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From Bookworms to Bookmates
LibraryThing creator spins a growing social web for avid readers
1_APRIL_2008. What could be more appealing to a Harry Potter fan than cozying up with The Deathly Hallows? If the 300,000 users of Tim Spalding's LibraryThing are any indication, book fans are just as enamored of discovering other readers and their favorite books. Spalding gives U-Me faculty and students a look under the cover at his quickly growing online community.
Named one of the year's "Movers and Shakers" by Library Journal, Spalding takes a "folksonomy" approach to book cataloguing. Readers are responsible for tagging books with descriptive keywords, translating content into languages like Welsh or Turkish, and even combining duplicate records ("Harry Potter and the Philosopher's Stone" is the same as "Harry Potter and the Sorcerer's Stone"). LibraryThing's software treats such additions or revisions of content like Wikipedia edits--they can be immediately submitted or reversed by ordinary users.
Relying on readers has its advantages. So far users of this Portland, Maine-based service have catalogued 25 million books on its virtual shelves and tagged them with 32 million keywords. LibraryThing users have applied the tag "chick lit" to over 20,000 books, including "Bridget Jones's Diary" and "Confessions of a Shopaholic." Its larger but slower moving ancestor, the Library of Congress, just added the term to its own subject headings--which unfortunately means it may only be applied to books acquired from this point forward. This fact prompted Spalding to quip that "the Library of Congress will miss out on the great flowering of chick lit in the 90s and aughts."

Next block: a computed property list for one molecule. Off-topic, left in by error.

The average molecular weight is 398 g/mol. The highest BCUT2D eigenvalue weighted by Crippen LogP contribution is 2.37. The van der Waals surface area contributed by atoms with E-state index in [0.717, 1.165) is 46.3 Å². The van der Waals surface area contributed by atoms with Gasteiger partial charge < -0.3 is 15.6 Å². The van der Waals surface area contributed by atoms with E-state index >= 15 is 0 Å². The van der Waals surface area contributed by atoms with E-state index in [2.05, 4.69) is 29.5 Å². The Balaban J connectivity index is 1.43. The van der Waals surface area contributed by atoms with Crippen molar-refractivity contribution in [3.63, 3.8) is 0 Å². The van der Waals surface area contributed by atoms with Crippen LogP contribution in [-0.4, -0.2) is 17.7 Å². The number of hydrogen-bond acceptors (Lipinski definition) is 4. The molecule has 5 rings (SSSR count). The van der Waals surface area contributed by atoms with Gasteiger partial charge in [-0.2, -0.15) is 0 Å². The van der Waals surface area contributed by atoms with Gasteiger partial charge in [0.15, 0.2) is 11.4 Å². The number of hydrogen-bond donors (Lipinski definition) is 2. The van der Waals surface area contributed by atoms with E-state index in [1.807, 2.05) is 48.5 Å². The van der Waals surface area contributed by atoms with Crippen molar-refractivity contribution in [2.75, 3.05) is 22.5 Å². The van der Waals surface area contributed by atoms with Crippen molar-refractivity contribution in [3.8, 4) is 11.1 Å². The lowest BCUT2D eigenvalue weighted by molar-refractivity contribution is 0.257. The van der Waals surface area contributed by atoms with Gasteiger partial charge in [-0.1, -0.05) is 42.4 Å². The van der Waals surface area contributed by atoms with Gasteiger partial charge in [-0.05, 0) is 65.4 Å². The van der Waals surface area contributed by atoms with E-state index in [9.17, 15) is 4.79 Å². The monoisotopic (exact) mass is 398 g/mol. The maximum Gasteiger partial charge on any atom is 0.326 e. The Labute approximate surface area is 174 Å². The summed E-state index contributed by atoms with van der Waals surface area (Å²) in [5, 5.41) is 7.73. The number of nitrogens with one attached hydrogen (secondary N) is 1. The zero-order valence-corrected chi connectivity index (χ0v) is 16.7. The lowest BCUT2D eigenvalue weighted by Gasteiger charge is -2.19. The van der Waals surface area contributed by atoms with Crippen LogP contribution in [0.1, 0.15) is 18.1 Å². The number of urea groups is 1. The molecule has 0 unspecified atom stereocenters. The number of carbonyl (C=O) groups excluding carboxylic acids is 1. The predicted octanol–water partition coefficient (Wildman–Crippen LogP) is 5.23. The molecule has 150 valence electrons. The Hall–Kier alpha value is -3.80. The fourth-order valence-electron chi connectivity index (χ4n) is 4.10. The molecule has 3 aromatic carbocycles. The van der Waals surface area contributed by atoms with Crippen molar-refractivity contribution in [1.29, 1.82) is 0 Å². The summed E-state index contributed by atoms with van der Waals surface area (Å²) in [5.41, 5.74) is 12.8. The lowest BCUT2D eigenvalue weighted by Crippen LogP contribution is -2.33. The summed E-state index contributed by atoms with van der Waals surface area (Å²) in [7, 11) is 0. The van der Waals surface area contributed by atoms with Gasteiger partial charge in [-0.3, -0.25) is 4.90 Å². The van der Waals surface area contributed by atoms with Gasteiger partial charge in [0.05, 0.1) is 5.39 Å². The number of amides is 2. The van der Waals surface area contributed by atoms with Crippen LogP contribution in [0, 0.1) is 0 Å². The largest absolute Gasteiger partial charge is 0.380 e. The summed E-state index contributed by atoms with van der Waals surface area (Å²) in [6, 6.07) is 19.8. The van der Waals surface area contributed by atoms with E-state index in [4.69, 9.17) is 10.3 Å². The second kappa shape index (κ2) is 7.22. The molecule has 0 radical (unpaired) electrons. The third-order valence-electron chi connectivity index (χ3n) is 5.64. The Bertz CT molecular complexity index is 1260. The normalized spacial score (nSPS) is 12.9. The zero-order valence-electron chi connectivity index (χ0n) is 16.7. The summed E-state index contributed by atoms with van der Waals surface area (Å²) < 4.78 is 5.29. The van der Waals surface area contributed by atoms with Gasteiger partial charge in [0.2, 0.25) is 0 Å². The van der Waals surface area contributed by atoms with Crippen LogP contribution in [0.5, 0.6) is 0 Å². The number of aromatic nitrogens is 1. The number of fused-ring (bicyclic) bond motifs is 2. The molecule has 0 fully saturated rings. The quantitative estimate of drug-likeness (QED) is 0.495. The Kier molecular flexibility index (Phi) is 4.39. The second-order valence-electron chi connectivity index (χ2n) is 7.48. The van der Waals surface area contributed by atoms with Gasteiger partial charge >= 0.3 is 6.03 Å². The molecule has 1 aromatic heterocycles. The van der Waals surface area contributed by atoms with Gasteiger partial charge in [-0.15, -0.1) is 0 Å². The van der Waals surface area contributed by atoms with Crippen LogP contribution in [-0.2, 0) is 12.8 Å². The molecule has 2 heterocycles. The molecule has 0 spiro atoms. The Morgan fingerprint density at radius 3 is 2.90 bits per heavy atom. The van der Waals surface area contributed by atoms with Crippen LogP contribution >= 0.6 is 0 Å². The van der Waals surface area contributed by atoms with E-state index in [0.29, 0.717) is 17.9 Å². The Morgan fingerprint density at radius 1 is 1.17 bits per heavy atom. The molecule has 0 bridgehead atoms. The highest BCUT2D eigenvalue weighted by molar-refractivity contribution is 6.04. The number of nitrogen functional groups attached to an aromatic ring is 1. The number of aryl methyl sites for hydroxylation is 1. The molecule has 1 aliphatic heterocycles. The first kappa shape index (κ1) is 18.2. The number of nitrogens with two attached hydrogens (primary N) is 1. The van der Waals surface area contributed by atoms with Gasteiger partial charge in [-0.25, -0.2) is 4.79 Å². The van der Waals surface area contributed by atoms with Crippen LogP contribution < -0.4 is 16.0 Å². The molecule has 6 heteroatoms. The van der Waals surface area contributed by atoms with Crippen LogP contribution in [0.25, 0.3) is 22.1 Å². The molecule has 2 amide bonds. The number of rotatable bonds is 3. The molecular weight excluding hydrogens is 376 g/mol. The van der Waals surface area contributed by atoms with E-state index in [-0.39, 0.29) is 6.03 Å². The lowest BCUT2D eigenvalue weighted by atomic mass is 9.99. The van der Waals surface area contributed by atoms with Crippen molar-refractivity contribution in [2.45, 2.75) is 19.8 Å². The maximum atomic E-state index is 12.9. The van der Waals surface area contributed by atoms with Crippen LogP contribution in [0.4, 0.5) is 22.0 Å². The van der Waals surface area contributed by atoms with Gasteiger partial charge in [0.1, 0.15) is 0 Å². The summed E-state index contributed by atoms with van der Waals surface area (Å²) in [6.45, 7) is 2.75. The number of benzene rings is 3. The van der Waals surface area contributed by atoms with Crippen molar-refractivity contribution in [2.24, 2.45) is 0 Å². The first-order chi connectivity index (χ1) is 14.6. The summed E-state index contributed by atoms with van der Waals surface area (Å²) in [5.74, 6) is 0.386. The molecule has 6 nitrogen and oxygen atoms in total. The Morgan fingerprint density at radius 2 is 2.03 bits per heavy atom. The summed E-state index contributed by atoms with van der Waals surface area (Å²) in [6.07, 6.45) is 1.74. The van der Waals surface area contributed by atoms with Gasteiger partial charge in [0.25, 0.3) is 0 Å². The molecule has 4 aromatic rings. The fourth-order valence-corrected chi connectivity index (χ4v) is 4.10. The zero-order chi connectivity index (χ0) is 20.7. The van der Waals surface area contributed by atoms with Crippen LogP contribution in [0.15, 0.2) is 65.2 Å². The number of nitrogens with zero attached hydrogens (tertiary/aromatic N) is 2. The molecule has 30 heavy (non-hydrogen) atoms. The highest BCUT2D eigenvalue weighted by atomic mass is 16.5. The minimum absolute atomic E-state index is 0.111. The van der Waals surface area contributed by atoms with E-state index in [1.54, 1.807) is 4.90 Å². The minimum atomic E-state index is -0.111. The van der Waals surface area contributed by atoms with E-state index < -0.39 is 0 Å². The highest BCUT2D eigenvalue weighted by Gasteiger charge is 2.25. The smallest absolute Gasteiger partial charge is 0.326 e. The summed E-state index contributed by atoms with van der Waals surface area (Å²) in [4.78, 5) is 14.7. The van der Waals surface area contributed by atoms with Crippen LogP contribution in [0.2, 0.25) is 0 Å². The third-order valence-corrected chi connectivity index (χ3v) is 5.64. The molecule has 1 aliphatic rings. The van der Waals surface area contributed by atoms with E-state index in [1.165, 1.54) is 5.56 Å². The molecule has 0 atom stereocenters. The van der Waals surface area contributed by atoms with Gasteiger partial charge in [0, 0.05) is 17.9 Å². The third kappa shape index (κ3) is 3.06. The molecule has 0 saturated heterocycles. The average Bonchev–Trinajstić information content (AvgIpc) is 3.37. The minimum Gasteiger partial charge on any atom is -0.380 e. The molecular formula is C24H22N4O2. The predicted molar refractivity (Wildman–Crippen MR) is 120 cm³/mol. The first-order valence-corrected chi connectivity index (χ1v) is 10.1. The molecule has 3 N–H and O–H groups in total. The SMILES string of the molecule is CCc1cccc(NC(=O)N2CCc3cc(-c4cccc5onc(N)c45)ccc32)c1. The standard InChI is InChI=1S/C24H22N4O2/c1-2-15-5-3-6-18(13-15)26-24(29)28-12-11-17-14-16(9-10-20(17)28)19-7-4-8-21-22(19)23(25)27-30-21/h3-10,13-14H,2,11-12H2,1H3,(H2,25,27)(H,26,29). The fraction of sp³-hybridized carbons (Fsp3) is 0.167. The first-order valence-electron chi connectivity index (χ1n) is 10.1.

"What I love about Tim's project with LibraryThing," says Associate Professor of English Steve Evans, "is that it demonstrates that bibliophiles need not be technophobes. Basically it takes the culture of reading and book collecting and gives it the digital platform it deserves: one that enriches the literacy not just of individual readers, but of whole communities. Some of these already existed, while some are emerging within and because of the new media context.
"These communities now have a new instrument for connecting with one another on the basis of a shared passion for literature," says Evans. "I've already put more than a thousand books of poetry from my own collection on-line, and added the UMaine New Writing Series to the new 'local' feature. Having Tim Spalding visit the UMaine campus offers us an great opportunity for exploring the future of literacy in the digital world."
This presentation is co-sponsored by Fogler Library and the English and New Media departments. For more information, contact Gretchen Gfeller via First Class or (207) 581-1696.
ABOVE: Tim Spalding presents LibraryThing at Fogler Library on 1 April 2008. Following the formal presentation, Mike Scott's NMD 306 class discusses Spalding's approach to community design. Photos by Gretchen Gfeller and Steve Evans.
Updated: 2008-04-05 by Jon Ippolito
Updated: 2008-04-21 by Jon Ippolito
Posted 2008-04-04 14:11:46 by Jon Ippolito
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